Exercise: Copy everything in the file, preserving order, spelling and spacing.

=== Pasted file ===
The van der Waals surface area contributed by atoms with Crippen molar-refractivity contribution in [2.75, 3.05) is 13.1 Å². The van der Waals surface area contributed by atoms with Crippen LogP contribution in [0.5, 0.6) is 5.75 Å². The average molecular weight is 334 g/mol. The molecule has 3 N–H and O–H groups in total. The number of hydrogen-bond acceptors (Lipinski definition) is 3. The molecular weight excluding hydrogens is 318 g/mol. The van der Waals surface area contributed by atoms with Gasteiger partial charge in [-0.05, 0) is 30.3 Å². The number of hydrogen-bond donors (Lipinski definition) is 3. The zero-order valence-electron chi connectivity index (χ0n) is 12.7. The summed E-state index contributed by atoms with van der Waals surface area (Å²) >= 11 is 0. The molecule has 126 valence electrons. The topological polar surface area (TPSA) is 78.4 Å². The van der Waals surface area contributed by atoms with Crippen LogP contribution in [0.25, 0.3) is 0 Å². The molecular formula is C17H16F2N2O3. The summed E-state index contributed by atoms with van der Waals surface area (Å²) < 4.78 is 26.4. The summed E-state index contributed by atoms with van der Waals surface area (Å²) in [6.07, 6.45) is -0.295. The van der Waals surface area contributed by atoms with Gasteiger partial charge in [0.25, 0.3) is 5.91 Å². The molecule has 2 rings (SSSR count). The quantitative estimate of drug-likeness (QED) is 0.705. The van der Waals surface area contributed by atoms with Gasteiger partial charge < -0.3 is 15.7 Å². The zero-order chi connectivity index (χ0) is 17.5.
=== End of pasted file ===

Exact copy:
The van der Waals surface area contributed by atoms with Crippen molar-refractivity contribution in [2.75, 3.05) is 13.1 Å². The van der Waals surface area contributed by atoms with Crippen LogP contribution in [0.5, 0.6) is 5.75 Å². The average molecular weight is 334 g/mol. The molecule has 3 N–H and O–H groups in total. The number of hydrogen-bond acceptors (Lipinski definition) is 3. The molecular weight excluding hydrogens is 318 g/mol. The van der Waals surface area contributed by atoms with Gasteiger partial charge in [-0.05, 0) is 30.3 Å². The number of hydrogen-bond donors (Lipinski definition) is 3. The zero-order valence-electron chi connectivity index (χ0n) is 12.7. The summed E-state index contributed by atoms with van der Waals surface area (Å²) >= 11 is 0. The molecule has 126 valence electrons. The topological polar surface area (TPSA) is 78.4 Å². The van der Waals surface area contributed by atoms with Crippen LogP contribution in [0.25, 0.3) is 0 Å². The molecular formula is C17H16F2N2O3. The summed E-state index contributed by atoms with van der Waals surface area (Å²) < 4.78 is 26.4. The summed E-state index contributed by atoms with van der Waals surface area (Å²) in [6.07, 6.45) is -0.295. The van der Waals surface area contributed by atoms with Gasteiger partial charge in [0.25, 0.3) is 5.91 Å². The molecule has 2 rings (SSSR count). The quantitative estimate of drug-likeness (QED) is 0.705. The van der Waals surface area contributed by atoms with Gasteiger partial charge < -0.3 is 15.7 Å². The zero-order chi connectivity index (χ0) is 17.5.